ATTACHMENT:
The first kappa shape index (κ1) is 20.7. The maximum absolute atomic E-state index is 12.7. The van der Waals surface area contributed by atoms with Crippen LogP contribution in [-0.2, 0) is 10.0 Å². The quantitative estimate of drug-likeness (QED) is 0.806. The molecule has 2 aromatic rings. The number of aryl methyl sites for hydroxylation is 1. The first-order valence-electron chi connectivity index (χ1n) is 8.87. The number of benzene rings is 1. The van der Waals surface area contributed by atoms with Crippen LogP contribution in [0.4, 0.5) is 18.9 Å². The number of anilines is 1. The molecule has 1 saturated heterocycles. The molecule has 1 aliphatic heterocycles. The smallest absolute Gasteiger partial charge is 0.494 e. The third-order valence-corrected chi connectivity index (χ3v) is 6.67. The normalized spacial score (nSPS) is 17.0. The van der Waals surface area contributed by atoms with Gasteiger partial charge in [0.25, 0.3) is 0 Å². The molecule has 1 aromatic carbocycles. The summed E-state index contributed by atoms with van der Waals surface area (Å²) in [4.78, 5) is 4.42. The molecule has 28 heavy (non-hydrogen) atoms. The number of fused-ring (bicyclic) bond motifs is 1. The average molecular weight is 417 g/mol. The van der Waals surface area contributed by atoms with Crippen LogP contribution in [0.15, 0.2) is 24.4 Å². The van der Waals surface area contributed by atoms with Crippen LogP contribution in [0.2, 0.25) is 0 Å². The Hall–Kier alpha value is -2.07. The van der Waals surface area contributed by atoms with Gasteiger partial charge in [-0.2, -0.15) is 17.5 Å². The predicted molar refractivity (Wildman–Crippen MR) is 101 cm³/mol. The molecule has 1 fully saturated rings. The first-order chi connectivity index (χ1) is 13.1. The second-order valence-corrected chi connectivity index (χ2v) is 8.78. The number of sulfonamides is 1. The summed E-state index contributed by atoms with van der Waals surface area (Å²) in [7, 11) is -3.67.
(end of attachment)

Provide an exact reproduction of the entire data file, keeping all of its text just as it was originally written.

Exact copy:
The first kappa shape index (κ1) is 20.7. The maximum absolute atomic E-state index is 12.7. The van der Waals surface area contributed by atoms with Crippen LogP contribution in [-0.2, 0) is 10.0 Å². The quantitative estimate of drug-likeness (QED) is 0.806. The molecule has 2 aromatic rings. The number of aryl methyl sites for hydroxylation is 1. The first-order valence-electron chi connectivity index (χ1n) is 8.87. The number of benzene rings is 1. The van der Waals surface area contributed by atoms with Crippen LogP contribution in [0.4, 0.5) is 18.9 Å². The number of anilines is 1. The molecule has 1 saturated heterocycles. The molecule has 1 aliphatic heterocycles. The smallest absolute Gasteiger partial charge is 0.494 e. The third-order valence-corrected chi connectivity index (χ3v) is 6.67. The normalized spacial score (nSPS) is 17.0. The van der Waals surface area contributed by atoms with Gasteiger partial charge in [0.25, 0.3) is 0 Å². The molecule has 1 aromatic carbocycles. The summed E-state index contributed by atoms with van der Waals surface area (Å²) in [4.78, 5) is 4.42. The molecule has 28 heavy (non-hydrogen) atoms. The number of fused-ring (bicyclic) bond motifs is 1. The average molecular weight is 417 g/mol. The van der Waals surface area contributed by atoms with Crippen LogP contribution in [0.15, 0.2) is 24.4 Å². The van der Waals surface area contributed by atoms with Crippen LogP contribution in [0.2, 0.25) is 0 Å². The Hall–Kier alpha value is -2.07. The van der Waals surface area contributed by atoms with Gasteiger partial charge in [-0.2, -0.15) is 17.5 Å². The predicted molar refractivity (Wildman–Crippen MR) is 101 cm³/mol. The molecule has 1 fully saturated rings. The first-order chi connectivity index (χ1) is 13.1. The second-order valence-corrected chi connectivity index (χ2v) is 8.78. The number of sulfonamides is 1. The summed E-state index contributed by atoms with van der Waals surface area (Å²) in [7, 11) is -3.67.